Our backyard in Frederick County is heavily wooded, resulting in no grass under the tree cover. When we purchased our house new in 1999, this area was successfully hydro-seeded, but after a few years, the backyard grass died off, perhaps also because I do not water during summer months, although we do have moles. Today I learned about several shade-tolerant grasses, among them Jamestown II Chewings fescue and Flyer creeping red fescue. Am I more likely to experience success with these grasses in the shaded areas? I would guess this wooded area gets at most 1 hour of direct sunlight each day, no more. Foot traffic is nil. I'm not looking for showcase turf, just something other than bare dirt.
Grass really needs about 3 hours of sunlight to grow best. If you have shady conditions, you should consider sowing fine fescue grass seed. In general, fine fescues are comprised of creeping red fescue, hard fescue, chewings fescue, and sheep fescue. We cannot say which of the above choices would perform best for you. They do not perform well under frequent foot traffic, wet conditions, or high rates of nitrogen fertilizer. They also do not require a lot of mowing. You may only need to mow twice a year. If you decide to seed, begin in late August - early September.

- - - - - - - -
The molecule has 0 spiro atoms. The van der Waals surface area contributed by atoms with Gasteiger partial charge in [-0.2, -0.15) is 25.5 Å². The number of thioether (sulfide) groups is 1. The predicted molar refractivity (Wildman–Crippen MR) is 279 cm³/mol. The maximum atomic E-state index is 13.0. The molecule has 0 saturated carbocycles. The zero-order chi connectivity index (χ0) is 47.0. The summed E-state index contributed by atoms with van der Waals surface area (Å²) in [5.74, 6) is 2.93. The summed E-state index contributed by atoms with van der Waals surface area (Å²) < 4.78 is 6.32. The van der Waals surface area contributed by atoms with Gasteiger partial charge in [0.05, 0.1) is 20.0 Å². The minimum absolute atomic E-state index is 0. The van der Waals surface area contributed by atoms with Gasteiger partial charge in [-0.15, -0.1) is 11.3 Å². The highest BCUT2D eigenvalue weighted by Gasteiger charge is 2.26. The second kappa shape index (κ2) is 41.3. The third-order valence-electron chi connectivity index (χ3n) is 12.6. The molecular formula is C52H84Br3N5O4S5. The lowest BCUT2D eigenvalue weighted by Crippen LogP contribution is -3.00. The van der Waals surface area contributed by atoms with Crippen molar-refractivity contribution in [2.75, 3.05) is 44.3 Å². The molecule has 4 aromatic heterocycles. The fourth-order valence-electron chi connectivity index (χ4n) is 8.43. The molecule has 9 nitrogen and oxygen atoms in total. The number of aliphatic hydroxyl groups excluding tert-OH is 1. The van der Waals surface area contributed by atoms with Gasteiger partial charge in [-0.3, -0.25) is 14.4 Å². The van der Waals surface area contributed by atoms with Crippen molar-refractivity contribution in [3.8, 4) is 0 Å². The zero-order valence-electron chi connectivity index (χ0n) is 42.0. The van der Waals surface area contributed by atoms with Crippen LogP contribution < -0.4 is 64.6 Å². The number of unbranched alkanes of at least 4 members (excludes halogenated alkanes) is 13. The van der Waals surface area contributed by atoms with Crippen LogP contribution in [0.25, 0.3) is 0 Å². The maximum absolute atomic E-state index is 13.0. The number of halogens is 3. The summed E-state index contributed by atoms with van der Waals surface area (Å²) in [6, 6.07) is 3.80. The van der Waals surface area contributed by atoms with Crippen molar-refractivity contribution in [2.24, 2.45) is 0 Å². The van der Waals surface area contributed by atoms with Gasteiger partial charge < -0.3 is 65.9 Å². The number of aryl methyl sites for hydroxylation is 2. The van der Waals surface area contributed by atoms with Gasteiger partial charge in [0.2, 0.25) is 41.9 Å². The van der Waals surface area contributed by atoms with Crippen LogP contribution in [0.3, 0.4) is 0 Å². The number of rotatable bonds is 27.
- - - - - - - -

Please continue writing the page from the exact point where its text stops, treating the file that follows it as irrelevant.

Begin with a soil test. Results give pH, liming, and fertilization recommendations. Here is a link to more information on soil testing: Soil Testing.
See our publications for more information on overseeding steps and turfgrass maintenance:
If you are not successful, then consider growing ground covers for the shade. Consider hayscented fern, Pennsylvania sedge, Canadian ginger, tiarella, Alleghany pachysandra, and Christmas fern. No English ivy as it is invasive. See our publication for suggestions on Ground Covers.